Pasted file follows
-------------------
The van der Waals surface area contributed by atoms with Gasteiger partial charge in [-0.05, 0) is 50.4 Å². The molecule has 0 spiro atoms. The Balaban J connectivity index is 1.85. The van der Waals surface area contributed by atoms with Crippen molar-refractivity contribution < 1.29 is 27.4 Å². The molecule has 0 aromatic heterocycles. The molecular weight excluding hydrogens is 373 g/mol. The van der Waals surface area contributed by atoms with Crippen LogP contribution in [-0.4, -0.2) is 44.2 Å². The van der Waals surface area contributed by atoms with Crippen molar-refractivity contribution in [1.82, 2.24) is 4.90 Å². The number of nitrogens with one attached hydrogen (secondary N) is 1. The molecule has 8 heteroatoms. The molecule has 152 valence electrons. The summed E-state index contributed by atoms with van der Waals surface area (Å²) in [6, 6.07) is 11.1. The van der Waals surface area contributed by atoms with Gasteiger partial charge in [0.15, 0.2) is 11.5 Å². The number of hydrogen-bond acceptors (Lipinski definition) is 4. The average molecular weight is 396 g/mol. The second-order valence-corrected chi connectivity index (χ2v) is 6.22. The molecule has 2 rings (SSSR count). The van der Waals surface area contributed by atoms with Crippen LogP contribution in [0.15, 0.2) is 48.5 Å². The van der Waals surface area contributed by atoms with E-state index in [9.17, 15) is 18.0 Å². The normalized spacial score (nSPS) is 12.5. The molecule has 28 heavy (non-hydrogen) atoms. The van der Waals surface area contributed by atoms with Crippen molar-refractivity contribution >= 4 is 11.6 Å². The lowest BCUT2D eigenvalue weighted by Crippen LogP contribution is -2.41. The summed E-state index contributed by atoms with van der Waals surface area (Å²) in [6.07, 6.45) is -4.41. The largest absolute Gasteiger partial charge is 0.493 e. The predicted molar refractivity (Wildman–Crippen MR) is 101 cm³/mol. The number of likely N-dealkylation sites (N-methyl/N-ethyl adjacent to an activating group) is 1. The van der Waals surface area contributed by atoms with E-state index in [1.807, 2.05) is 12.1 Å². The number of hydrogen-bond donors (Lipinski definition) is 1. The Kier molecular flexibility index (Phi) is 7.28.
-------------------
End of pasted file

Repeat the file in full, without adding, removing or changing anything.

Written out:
The van der Waals surface area contributed by atoms with Gasteiger partial charge in [-0.05, 0) is 50.4 Å². The molecule has 0 spiro atoms. The Balaban J connectivity index is 1.85. The van der Waals surface area contributed by atoms with Crippen molar-refractivity contribution < 1.29 is 27.4 Å². The molecule has 0 aromatic heterocycles. The molecular weight excluding hydrogens is 373 g/mol. The van der Waals surface area contributed by atoms with Crippen LogP contribution in [-0.4, -0.2) is 44.2 Å². The van der Waals surface area contributed by atoms with Crippen molar-refractivity contribution in [1.82, 2.24) is 4.90 Å². The number of nitrogens with one attached hydrogen (secondary N) is 1. The molecule has 8 heteroatoms. The molecule has 152 valence electrons. The summed E-state index contributed by atoms with van der Waals surface area (Å²) in [6, 6.07) is 11.1. The van der Waals surface area contributed by atoms with Gasteiger partial charge in [0.15, 0.2) is 11.5 Å². The number of hydrogen-bond acceptors (Lipinski definition) is 4. The average molecular weight is 396 g/mol. The second-order valence-corrected chi connectivity index (χ2v) is 6.22. The molecule has 2 rings (SSSR count). The van der Waals surface area contributed by atoms with Crippen LogP contribution in [0.15, 0.2) is 48.5 Å². The van der Waals surface area contributed by atoms with E-state index in [9.17, 15) is 18.0 Å². The normalized spacial score (nSPS) is 12.5. The molecule has 28 heavy (non-hydrogen) atoms. The van der Waals surface area contributed by atoms with Crippen molar-refractivity contribution >= 4 is 11.6 Å². The lowest BCUT2D eigenvalue weighted by Crippen LogP contribution is -2.41. The summed E-state index contributed by atoms with van der Waals surface area (Å²) in [6.07, 6.45) is -4.41. The largest absolute Gasteiger partial charge is 0.493 e. The predicted molar refractivity (Wildman–Crippen MR) is 101 cm³/mol. The number of likely N-dealkylation sites (N-methyl/N-ethyl adjacent to an activating group) is 1. The van der Waals surface area contributed by atoms with E-state index in [1.807, 2.05) is 12.1 Å². The number of hydrogen-bond donors (Lipinski definition) is 1. The Kier molecular flexibility index (Phi) is 7.28.